Saturday, November 12, 2005

James Salter on Short Stories

I bought a copy of The Believer Book of Writers Talking to Writers (edited by Vendela Vida, Believer Books, 2005) today. It contains a series of lengthy interviews "between much admired writers and the writers they admire," several which have previously appeared in the Believer magazine, others which appear in print here for the first time. Since I’m not a regular reader of Believer, they’re all new to me. A quick scan of the table of contents was all it took to convince me to snap it up. Among others, I look forward to reading Zadie Smith in conversation with Ian McEwan, Jonathan Lethem in conversation with Paul Auster, and Dave Eggers in conversation with Joan Didion.

But I began with Dan Pope’s interview of James Salter, since I just finished Salter’s latest collection of short stories, titled Last Night, and was dazzled by it. (I’ll post a full review of Last Night soon.) The Pope-Salter interview is marvellous, though it must have been a rather trying experience for Pope. Salter resisted nearly every question but revealed a great deal all the same. Here’s what he had to say about short stories:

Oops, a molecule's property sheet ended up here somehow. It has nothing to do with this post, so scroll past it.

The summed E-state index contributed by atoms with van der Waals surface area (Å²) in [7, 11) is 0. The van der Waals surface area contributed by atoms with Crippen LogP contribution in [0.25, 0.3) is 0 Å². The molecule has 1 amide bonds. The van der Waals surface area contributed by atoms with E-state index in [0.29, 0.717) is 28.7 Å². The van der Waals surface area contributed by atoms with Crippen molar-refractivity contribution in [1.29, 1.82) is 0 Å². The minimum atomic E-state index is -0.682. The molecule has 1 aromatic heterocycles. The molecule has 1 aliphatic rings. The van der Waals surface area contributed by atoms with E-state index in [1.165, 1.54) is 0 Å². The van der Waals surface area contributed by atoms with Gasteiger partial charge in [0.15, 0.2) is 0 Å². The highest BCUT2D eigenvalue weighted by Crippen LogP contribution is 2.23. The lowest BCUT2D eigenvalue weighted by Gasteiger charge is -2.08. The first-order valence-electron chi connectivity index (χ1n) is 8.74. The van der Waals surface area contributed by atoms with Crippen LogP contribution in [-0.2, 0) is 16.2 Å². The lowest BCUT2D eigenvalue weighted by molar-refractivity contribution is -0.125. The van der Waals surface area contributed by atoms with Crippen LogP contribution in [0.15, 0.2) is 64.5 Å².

No one I know of has ever been able to definitively say what a short story is or should be, what distinguishes it from an anecdote or an account -- Mishima’s “Patriotism” is an account but with a power that dismisses definitions -- or a piece of description. I like stories that keep you reading until the line that makes it a story, as in, say, Carver’s “Night School” when [the narrator’s wife] says, “That’s only writing…. Being betrayed by somebody in your own family, there’s a real nightmare for you.” Suddenly all of it, solid, with a click like steel, falls into place.

I must note here that Salter's own stories frequently contain similarly perfect and devastating lines.

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